This is a “flashback” written in “Alice’s” POV. She is in the kitchen, recalls her son. Hope you enjoy reading this passage.
Alice stood in the kitchen and gazed through the window. It was oddly quiet for five o’clock, suppertime. The children from the neighbouring yard were silent. Thank God, she mused. Most afternoons, the neighbour’s offspring tussled and tumbled about the fence line. Their play stretched on for hours. Out of control crossed her mind. This thought from a woman who believed children should be seen and not heard. Alice lit the stove’s burner, felt the heat leap forth to warm her cold hand. She dropped the matchstick. All day she’d felt chilled, out of sorts.
She thought about when she’d gazed into the mirror earlier that morning, when she’d seen the face of an unrecognizable woman reflected back. Lines formed around the corners of her once bright eyes. Were the lines deeper? Silver threads edged along her hairline. Who was this time-worn woman who reflected back?
Focus on the task at hand, she reminded herself as she reached beneath the oven door and pulled out the warming drawer. Fingers searched through metal baking sheets until they felt the familiar handle of the blackened frying pan. This action caused her to smile. She recalled a memory from two years ago. Had it been two years? It was the day Roy unexpectedly returned home, catching the two sisters by surprise. The now faded mental image of her sister, Molly, as she held the heavy cast iron pan like a shield for protection, was comical.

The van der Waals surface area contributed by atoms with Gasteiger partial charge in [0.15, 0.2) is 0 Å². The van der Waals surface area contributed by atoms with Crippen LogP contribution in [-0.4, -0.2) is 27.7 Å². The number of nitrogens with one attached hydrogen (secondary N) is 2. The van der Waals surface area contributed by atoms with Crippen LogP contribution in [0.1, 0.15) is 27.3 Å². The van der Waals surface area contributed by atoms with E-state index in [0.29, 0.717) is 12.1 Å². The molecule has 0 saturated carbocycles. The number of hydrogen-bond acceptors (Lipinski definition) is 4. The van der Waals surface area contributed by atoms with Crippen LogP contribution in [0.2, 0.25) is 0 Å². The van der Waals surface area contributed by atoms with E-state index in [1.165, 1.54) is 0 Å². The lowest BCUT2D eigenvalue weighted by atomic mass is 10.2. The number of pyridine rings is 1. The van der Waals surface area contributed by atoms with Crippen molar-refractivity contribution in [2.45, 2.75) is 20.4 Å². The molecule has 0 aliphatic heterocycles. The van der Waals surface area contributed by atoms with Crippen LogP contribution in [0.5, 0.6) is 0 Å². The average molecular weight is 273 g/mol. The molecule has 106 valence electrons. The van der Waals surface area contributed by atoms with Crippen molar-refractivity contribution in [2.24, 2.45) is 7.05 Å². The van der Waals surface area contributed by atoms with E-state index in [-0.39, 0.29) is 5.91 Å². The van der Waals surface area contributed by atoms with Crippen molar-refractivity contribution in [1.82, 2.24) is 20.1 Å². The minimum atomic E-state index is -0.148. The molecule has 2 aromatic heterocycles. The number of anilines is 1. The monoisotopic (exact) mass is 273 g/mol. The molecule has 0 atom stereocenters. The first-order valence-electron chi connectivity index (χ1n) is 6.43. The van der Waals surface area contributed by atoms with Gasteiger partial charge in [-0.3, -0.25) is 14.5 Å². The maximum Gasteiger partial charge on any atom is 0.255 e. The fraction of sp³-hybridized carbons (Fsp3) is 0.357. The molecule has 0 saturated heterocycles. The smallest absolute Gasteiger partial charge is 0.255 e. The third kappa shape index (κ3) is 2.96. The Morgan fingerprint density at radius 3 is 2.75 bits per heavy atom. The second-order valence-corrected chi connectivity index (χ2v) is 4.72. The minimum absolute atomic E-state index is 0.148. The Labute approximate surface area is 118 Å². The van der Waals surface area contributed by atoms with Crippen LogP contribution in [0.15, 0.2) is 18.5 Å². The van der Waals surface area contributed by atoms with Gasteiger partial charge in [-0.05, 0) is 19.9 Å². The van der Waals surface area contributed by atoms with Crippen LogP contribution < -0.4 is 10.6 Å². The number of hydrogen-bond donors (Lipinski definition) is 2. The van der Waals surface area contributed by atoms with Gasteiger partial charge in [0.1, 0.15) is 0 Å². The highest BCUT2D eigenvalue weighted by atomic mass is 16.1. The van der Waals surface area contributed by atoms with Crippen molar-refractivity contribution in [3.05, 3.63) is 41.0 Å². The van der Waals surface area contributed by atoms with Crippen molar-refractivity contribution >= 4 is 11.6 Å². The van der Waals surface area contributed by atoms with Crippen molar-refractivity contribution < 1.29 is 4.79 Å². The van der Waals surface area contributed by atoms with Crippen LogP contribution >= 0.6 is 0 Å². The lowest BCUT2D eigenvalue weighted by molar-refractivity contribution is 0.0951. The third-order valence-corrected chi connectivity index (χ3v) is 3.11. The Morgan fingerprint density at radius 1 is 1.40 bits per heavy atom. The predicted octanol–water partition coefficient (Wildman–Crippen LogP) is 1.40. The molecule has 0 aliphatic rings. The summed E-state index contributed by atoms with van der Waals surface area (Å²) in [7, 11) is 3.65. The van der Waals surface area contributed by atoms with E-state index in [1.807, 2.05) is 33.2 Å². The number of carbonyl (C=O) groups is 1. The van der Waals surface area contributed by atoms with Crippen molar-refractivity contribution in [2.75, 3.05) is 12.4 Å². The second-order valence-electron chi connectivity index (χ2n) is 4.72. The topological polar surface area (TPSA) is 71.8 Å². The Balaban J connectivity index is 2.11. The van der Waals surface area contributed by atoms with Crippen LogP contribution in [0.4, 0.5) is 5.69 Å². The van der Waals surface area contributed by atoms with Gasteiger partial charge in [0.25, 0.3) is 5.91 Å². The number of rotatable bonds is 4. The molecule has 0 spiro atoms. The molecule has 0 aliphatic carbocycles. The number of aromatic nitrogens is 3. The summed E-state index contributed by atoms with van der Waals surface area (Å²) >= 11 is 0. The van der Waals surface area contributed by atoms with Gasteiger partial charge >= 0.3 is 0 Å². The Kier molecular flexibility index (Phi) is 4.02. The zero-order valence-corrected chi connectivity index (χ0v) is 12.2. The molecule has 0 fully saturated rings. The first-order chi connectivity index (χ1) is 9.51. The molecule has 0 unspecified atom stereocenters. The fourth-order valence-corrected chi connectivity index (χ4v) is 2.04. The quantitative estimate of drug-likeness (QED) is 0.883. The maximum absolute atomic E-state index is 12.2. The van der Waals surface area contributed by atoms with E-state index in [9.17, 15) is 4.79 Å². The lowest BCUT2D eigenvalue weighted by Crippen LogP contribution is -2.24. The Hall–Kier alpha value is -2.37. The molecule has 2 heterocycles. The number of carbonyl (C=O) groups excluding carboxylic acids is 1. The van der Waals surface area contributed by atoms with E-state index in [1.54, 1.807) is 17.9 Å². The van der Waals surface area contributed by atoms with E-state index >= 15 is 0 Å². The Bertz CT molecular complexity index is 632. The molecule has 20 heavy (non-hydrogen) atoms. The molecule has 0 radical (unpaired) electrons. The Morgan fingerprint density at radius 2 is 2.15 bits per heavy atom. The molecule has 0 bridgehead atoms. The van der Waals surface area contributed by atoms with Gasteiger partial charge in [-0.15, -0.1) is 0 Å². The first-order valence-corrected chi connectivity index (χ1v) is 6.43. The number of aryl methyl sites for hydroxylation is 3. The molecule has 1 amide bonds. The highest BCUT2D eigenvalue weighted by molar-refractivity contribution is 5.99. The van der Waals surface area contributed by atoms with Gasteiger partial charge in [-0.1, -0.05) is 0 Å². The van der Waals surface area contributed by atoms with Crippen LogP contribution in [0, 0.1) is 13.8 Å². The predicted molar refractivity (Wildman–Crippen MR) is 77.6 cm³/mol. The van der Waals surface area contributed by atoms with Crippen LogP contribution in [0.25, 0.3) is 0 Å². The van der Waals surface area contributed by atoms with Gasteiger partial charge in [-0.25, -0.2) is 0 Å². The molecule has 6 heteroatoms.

Always, Roy haunted her thoughts. That was the reason Alice so often felt out of sorts and irritable. When he snuck into her head, she got busy. Placing the frying pan onto the stove element, she carefully poured out the correct amount of oil, just enough to brown the waiting onions. Soon the heady scent of caramelized onions filled the tiny room. Alice trimmed a small cut of beef and added it to the pan. As she stirred the mixture, the meat sizzled and browned. Cooking comforted her, gave purpose and routine to each day. It was just the two of them now. Did she mean anything, anymore to her husband?
She recalled Roy’s last visit home, checked the tallies on the new calendar that hung beside the telephone. When last year’s addition ran out, she added the number 365 to the present copy. It was exactly two years and fifteen days ago. The calendar protected the evidence, an ink mark scrawled through each day that passed, signs of her son’s absence. Proof that he was remembered.
Alice didn’t know how to fix her broken family, didn’t realize that it was simple. Shame and pride beat her down. Was she a good enough mother? Pride demanded she hold her head high and whispered back, you were.
Unconvinced, Alice thought about the last time she sat with Roy, remembered the bottled up anger that simmered in silence as they sipped tea. When Roy had left, he slammed the back door. She had noticed, even winced as the door hit the frame. After such a loud exit, Molly startled, hurried to the front door to wave goodbye to her nephew. As he roared off on his flashy motorcycle, Molly had quietly shut the door and marched back into the kitchen. She saw her sister, the cup poised mid-air.
Stone faced, Alice set her cup onto the saucer and turned toward her older sister.
“Did you have to be so aloof?”
Alice tightened. Molly noticed her sister’s purposeful silence. At last, Alice commented,
“I don’t know what you mean.”
“Of course you do, Alice. You didn’t say a meaningful word to the lad.”
Molly moved closer to the table, positioned herself directly in front of her younger sister.
“Roy comes home, after two years gone and all you can do is sit silent, sipping tea?”
Alice set her jaw, looked away.
“It was Roy’s choice to leave in the first place, “Alice said.
Enraged, Molly grabbed her sister’s wrist, a bit too hard. It hurt. Her words bit Alice.
“For the love of Mike, Alice. Everyone makes mistakes. Including you.”
Alice felt her cheeks warm at Molly’s comment, a reminder of a past she would rather forget. A secret they shared. She shook free of Molly’s grip.
Molly continued, “No one sent you away.”
Alice bristled, “I didn’t send Roy away.”
Molly’s words flew back, “You never gave him a reason to stay.”